The Gay Genius: The Life and Times of Su Tungpo

(Ave of 0 Goodreads ratings)
Price: $9.08 $6.38 (Save $2.70)
Sorry, this product is currently out of stock.

Table of Contents
Chapter One Literary Patriotic Duke 
Chapter Two Meishan 
Chapter Three Childhood and Youth 
Chapter Four The Examinations 
Chapter Five Father and Sons 

Chapter Six Gods, Devils, and Men 
Chapter Seven Experiment in State Capitalism 
Chapter Eight The Bull-headed Premier 
Chapter Nine The Evil That Men Do 
Chapter Ten The Two Brothers 
Chapter Eleven Poets, Courtesans, and Monks 
Chapter Twelve Poetry of Protest 
Chapter Thirteen The Yellow Tower 
Chapter Fourteen Arrest and Trial 

Chapter Fifteen Farmer of the Eastern Slope
Chapter Sixteen Poet ofthe Red Cliff 
Chapter Seventeen Yoga and Alchemy
Chapter Eighteen Years ofWanderings
Chapter Nineteen Empress’S Favorite
Chapter Twenty The Art of Painting 
Chapter Twenty—one The Art of Getting Out of Power 
Chapter Twenty-two Engineering and Famine ReHef 
Chapter Twenty-three Friend of the People

Chapter Twenty-four Second Persecution
Chapter Twenty-five Home in Exile
Chapter Twenty—six Romance with Chaoyun
Chapter Twenty-seven Outside China
Chapter Twenty—eight The End 
Appendix A Chronological Summary
Appendix B Bibliographyand Sources
Appendix C Biographical Reference List
Wade—Giles to Pinyin Conversion Table
Sample Pages Preview
As one Chinese name per person is more than enough for the Westernreader to follow, I shall always call the father Su Sbiin, the elder son Su Tungpo,and the younger son Su Tseyu, following the prevailing Chinese practice. Theconfusion arising from so many names adopted by one scholar takes up a greatdeal of the time of a student doing research in Chinese history. In Su Tungpo'stime at least eight persons had the same name, Mengteh, which meant that theperson's mother, before she conceived, had dreamed that she had a bay.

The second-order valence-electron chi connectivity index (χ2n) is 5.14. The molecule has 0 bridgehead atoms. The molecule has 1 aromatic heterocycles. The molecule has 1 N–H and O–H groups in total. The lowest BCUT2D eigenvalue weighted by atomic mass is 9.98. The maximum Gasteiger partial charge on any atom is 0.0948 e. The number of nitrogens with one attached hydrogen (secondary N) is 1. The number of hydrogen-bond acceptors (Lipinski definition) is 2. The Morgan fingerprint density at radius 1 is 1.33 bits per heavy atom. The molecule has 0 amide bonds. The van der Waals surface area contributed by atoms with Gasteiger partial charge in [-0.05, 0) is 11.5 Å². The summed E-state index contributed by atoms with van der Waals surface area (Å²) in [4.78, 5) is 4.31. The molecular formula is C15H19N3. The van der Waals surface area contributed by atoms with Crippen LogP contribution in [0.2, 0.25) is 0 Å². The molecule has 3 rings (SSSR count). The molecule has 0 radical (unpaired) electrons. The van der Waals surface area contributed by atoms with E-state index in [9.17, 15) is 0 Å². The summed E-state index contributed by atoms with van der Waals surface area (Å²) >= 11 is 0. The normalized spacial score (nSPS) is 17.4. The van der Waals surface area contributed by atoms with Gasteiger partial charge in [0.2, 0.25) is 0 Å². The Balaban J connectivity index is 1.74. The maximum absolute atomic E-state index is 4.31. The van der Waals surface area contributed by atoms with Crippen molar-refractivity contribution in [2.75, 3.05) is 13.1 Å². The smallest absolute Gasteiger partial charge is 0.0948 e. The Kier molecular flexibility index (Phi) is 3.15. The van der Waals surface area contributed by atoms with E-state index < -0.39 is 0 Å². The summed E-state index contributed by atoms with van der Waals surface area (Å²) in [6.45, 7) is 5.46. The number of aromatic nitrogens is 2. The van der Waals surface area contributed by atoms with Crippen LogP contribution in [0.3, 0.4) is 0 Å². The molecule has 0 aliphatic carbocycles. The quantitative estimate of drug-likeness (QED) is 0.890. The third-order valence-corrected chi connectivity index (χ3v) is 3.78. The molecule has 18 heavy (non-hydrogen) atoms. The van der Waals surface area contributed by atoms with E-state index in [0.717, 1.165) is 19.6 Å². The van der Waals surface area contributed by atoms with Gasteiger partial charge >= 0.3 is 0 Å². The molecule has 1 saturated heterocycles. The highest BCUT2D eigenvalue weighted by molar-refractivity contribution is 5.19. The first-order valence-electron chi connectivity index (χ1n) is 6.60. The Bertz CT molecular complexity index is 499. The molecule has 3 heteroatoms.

When Tungpo was sixteen, there was an episode which put a heavy strainon the relationship between the father's and the mother's family, and whichreveals something of the father's character. As often happens in Chinesefamilies, the father has married Su Tungpo's elder sister to a first cousin in themother's family. We cannot know details at this late date, but we know that theyoung bride was unhappy in the Cheng family. Perhaps she was persecuted byher husband's relations. Anyway, she soon died and under circumstances thatstirred up Su Shiin's indignation. It seems the girl's father-in-law was a thoroughscoundrel. Su Shiin wrote a poem couched in bitter words and blaming himselffor his daughter's death. He then did an unusual thing. He compiled a familygenealogy, had it inscribed in stone, and erected a pavilion over it. To celebratethe occasion, he gathered the entire Su clan, before whom he intended toread a public denunciation of his wife's family. After the members of the clanhad poured wine offerings to the dead ancestors, Su said to the clansmen thata "certain" person in the village, meaning his wife's brother, represented apowerful family; that he had brought moral chaos into the village; that he haddriven out the orphan child of his own brother and monopolized the familyproperty; that he had placed his concubine above his wife and indulged inlicentious pleasures.
Others Also Purchased
The Gay Genius: The Life and Times of Su Tungpo